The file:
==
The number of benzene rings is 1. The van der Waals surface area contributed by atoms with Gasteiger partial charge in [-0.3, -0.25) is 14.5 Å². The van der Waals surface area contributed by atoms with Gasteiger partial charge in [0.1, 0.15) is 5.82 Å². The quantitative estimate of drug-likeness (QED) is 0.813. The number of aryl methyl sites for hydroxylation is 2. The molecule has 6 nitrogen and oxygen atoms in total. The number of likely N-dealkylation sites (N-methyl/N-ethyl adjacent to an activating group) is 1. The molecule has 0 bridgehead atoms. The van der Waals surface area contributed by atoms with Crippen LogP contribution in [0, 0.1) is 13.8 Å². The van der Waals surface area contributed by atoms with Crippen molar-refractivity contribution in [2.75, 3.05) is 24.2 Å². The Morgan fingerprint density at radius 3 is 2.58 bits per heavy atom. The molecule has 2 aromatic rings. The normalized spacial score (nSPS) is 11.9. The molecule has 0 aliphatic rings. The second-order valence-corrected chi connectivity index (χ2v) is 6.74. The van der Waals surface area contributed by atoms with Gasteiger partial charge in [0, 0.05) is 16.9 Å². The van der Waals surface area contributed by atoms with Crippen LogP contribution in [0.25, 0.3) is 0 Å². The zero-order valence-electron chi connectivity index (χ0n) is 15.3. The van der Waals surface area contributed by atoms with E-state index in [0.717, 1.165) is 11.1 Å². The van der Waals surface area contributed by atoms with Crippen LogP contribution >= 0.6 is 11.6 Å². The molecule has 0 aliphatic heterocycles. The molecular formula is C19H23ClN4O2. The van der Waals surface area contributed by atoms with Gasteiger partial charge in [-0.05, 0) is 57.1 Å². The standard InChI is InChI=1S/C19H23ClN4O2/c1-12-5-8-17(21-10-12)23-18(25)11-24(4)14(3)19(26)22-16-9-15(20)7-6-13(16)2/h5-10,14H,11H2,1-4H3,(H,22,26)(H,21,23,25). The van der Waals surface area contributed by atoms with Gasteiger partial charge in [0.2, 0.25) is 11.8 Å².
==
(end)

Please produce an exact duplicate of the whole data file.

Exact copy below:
The number of benzene rings is 1. The van der Waals surface area contributed by atoms with Gasteiger partial charge in [-0.3, -0.25) is 14.5 Å². The van der Waals surface area contributed by atoms with Gasteiger partial charge in [0.1, 0.15) is 5.82 Å². The quantitative estimate of drug-likeness (QED) is 0.813. The number of aryl methyl sites for hydroxylation is 2. The molecule has 6 nitrogen and oxygen atoms in total. The number of likely N-dealkylation sites (N-methyl/N-ethyl adjacent to an activating group) is 1. The molecule has 0 bridgehead atoms. The van der Waals surface area contributed by atoms with Crippen LogP contribution in [0, 0.1) is 13.8 Å². The van der Waals surface area contributed by atoms with Crippen molar-refractivity contribution in [2.75, 3.05) is 24.2 Å². The Morgan fingerprint density at radius 3 is 2.58 bits per heavy atom. The molecule has 2 aromatic rings. The normalized spacial score (nSPS) is 11.9. The molecule has 0 aliphatic rings. The second-order valence-corrected chi connectivity index (χ2v) is 6.74. The van der Waals surface area contributed by atoms with Gasteiger partial charge in [0, 0.05) is 16.9 Å². The van der Waals surface area contributed by atoms with Crippen LogP contribution in [0.25, 0.3) is 0 Å². The zero-order valence-electron chi connectivity index (χ0n) is 15.3. The van der Waals surface area contributed by atoms with E-state index in [0.717, 1.165) is 11.1 Å². The van der Waals surface area contributed by atoms with Crippen LogP contribution >= 0.6 is 11.6 Å². The molecule has 0 aliphatic heterocycles. The molecular formula is C19H23ClN4O2. The van der Waals surface area contributed by atoms with Gasteiger partial charge in [-0.05, 0) is 57.1 Å². The standard InChI is InChI=1S/C19H23ClN4O2/c1-12-5-8-17(21-10-12)23-18(25)11-24(4)14(3)19(26)22-16-9-15(20)7-6-13(16)2/h5-10,14H,11H2,1-4H3,(H,22,26)(H,21,23,25). The van der Waals surface area contributed by atoms with Gasteiger partial charge in [0.2, 0.25) is 11.8 Å².